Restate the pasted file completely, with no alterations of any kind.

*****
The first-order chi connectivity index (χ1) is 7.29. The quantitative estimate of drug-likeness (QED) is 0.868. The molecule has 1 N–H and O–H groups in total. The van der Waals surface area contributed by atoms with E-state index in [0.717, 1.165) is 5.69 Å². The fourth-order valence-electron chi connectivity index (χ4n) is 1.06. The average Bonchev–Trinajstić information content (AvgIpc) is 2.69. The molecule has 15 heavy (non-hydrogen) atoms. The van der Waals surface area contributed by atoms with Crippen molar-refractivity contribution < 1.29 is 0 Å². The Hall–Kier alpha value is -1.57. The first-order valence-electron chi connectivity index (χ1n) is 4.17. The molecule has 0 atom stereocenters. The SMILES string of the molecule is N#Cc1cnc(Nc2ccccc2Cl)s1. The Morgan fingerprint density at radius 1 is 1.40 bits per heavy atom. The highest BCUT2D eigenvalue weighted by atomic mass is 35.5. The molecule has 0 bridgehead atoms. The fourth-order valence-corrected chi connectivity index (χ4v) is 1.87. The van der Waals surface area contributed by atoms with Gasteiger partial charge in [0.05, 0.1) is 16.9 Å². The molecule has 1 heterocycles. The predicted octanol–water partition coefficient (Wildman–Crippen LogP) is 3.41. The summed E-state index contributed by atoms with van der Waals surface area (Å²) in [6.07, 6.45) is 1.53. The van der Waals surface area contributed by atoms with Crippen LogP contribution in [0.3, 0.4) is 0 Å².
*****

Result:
The first-order chi connectivity index (χ1) is 7.29. The quantitative estimate of drug-likeness (QED) is 0.868. The molecule has 1 N–H and O–H groups in total. The van der Waals surface area contributed by atoms with E-state index in [0.717, 1.165) is 5.69 Å². The fourth-order valence-electron chi connectivity index (χ4n) is 1.06. The average Bonchev–Trinajstić information content (AvgIpc) is 2.69. The molecule has 15 heavy (non-hydrogen) atoms. The van der Waals surface area contributed by atoms with Crippen molar-refractivity contribution < 1.29 is 0 Å². The Hall–Kier alpha value is -1.57. The first-order valence-electron chi connectivity index (χ1n) is 4.17. The molecule has 0 atom stereocenters. The SMILES string of the molecule is N#Cc1cnc(Nc2ccccc2Cl)s1. The Morgan fingerprint density at radius 1 is 1.40 bits per heavy atom. The highest BCUT2D eigenvalue weighted by atomic mass is 35.5. The molecule has 0 bridgehead atoms. The fourth-order valence-corrected chi connectivity index (χ4v) is 1.87. The van der Waals surface area contributed by atoms with Gasteiger partial charge in [0.05, 0.1) is 16.9 Å². The molecule has 1 heterocycles. The predicted octanol–water partition coefficient (Wildman–Crippen LogP) is 3.41. The summed E-state index contributed by atoms with van der Waals surface area (Å²) in [6.07, 6.45) is 1.53. The van der Waals surface area contributed by atoms with Crippen LogP contribution in [0.3, 0.4) is 0 Å².